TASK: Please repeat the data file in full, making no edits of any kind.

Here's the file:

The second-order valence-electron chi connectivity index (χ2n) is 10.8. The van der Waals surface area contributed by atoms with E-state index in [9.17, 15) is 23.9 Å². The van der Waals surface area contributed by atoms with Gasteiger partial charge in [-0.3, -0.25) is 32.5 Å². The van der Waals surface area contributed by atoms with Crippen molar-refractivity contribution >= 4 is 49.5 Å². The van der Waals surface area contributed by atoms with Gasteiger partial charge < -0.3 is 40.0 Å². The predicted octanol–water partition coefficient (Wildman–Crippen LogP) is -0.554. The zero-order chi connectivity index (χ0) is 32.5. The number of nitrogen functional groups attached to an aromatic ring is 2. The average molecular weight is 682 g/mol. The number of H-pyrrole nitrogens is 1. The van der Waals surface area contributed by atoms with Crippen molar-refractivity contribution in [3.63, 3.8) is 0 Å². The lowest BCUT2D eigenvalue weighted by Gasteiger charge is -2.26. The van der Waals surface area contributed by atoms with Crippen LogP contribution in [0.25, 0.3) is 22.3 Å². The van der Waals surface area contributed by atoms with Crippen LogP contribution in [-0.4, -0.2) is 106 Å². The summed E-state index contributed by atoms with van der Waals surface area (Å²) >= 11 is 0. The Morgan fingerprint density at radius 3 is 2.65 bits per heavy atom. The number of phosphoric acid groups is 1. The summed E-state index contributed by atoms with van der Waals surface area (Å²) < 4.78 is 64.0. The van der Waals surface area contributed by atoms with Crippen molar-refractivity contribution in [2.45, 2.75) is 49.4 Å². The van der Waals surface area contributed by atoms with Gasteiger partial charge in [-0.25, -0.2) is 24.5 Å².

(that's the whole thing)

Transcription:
The second-order valence-electron chi connectivity index (χ2n) is 10.8. The van der Waals surface area contributed by atoms with E-state index in [9.17, 15) is 23.9 Å². The van der Waals surface area contributed by atoms with Gasteiger partial charge in [-0.3, -0.25) is 32.5 Å². The van der Waals surface area contributed by atoms with Crippen molar-refractivity contribution >= 4 is 49.5 Å². The van der Waals surface area contributed by atoms with Gasteiger partial charge < -0.3 is 40.0 Å². The predicted octanol–water partition coefficient (Wildman–Crippen LogP) is -0.554. The zero-order chi connectivity index (χ0) is 32.5. The number of nitrogen functional groups attached to an aromatic ring is 2. The average molecular weight is 682 g/mol. The number of H-pyrrole nitrogens is 1. The van der Waals surface area contributed by atoms with Crippen molar-refractivity contribution in [3.63, 3.8) is 0 Å². The lowest BCUT2D eigenvalue weighted by Gasteiger charge is -2.26. The van der Waals surface area contributed by atoms with Crippen LogP contribution in [0.25, 0.3) is 22.3 Å². The van der Waals surface area contributed by atoms with Crippen LogP contribution in [-0.4, -0.2) is 106 Å². The summed E-state index contributed by atoms with van der Waals surface area (Å²) >= 11 is 0. The Morgan fingerprint density at radius 3 is 2.65 bits per heavy atom. The number of phosphoric acid groups is 1. The summed E-state index contributed by atoms with van der Waals surface area (Å²) < 4.78 is 64.0. The van der Waals surface area contributed by atoms with Crippen molar-refractivity contribution in [2.45, 2.75) is 49.4 Å². The van der Waals surface area contributed by atoms with Gasteiger partial charge in [-0.25, -0.2) is 24.5 Å².